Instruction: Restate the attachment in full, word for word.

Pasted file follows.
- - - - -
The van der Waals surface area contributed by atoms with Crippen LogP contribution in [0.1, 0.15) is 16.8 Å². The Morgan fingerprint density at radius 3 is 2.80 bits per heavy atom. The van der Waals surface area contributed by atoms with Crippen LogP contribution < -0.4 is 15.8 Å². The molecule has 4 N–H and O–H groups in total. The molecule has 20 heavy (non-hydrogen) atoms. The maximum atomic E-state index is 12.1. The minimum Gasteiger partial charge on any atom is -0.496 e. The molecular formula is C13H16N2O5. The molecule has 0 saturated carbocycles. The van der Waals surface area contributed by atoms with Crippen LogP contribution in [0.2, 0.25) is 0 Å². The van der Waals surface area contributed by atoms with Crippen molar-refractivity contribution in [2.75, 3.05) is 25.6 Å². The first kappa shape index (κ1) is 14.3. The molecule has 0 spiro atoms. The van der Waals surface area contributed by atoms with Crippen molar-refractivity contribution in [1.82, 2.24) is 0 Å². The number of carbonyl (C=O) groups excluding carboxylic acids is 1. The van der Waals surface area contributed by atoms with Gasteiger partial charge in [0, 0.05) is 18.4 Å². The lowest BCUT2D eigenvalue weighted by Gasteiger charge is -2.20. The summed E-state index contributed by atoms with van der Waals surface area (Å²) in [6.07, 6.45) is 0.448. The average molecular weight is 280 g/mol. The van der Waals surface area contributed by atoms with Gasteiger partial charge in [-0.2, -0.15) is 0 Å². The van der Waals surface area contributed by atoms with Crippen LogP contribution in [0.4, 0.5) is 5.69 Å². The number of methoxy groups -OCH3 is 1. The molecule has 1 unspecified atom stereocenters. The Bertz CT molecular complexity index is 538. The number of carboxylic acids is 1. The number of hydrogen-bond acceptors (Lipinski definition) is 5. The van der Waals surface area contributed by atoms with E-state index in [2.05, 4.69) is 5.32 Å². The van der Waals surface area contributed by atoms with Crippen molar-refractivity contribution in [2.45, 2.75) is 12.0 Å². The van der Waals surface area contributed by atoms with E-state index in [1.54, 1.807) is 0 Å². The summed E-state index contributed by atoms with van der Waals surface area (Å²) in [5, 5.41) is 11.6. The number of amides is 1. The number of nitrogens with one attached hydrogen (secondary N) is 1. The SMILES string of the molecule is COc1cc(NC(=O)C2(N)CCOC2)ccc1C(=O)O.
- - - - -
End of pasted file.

The van der Waals surface area contributed by atoms with Crippen LogP contribution in [0.1, 0.15) is 16.8 Å². The Morgan fingerprint density at radius 3 is 2.80 bits per heavy atom. The van der Waals surface area contributed by atoms with Crippen LogP contribution < -0.4 is 15.8 Å². The molecule has 4 N–H and O–H groups in total. The molecule has 20 heavy (non-hydrogen) atoms. The maximum atomic E-state index is 12.1. The minimum Gasteiger partial charge on any atom is -0.496 e. The molecular formula is C13H16N2O5. The molecule has 0 saturated carbocycles. The van der Waals surface area contributed by atoms with Crippen LogP contribution in [0.2, 0.25) is 0 Å². The van der Waals surface area contributed by atoms with Crippen molar-refractivity contribution in [2.75, 3.05) is 25.6 Å². The first kappa shape index (κ1) is 14.3. The molecule has 0 spiro atoms. The van der Waals surface area contributed by atoms with Crippen molar-refractivity contribution in [1.82, 2.24) is 0 Å². The number of carbonyl (C=O) groups excluding carboxylic acids is 1. The van der Waals surface area contributed by atoms with Gasteiger partial charge in [0, 0.05) is 18.4 Å². The lowest BCUT2D eigenvalue weighted by Gasteiger charge is -2.20. The summed E-state index contributed by atoms with van der Waals surface area (Å²) in [6.07, 6.45) is 0.448. The average molecular weight is 280 g/mol. The van der Waals surface area contributed by atoms with Gasteiger partial charge in [-0.2, -0.15) is 0 Å². The van der Waals surface area contributed by atoms with Crippen LogP contribution in [0.4, 0.5) is 5.69 Å². The number of methoxy groups -OCH3 is 1. The molecule has 1 unspecified atom stereocenters. The Bertz CT molecular complexity index is 538. The number of carboxylic acids is 1. The number of hydrogen-bond acceptors (Lipinski definition) is 5. The van der Waals surface area contributed by atoms with E-state index in [2.05, 4.69) is 5.32 Å². The van der Waals surface area contributed by atoms with Crippen molar-refractivity contribution in [2.45, 2.75) is 12.0 Å². The van der Waals surface area contributed by atoms with E-state index in [1.54, 1.807) is 0 Å². The summed E-state index contributed by atoms with van der Waals surface area (Å²) in [5, 5.41) is 11.6. The number of amides is 1. The number of nitrogens with one attached hydrogen (secondary N) is 1. The SMILES string of the molecule is COc1cc(NC(=O)C2(N)CCOC2)ccc1C(=O)O.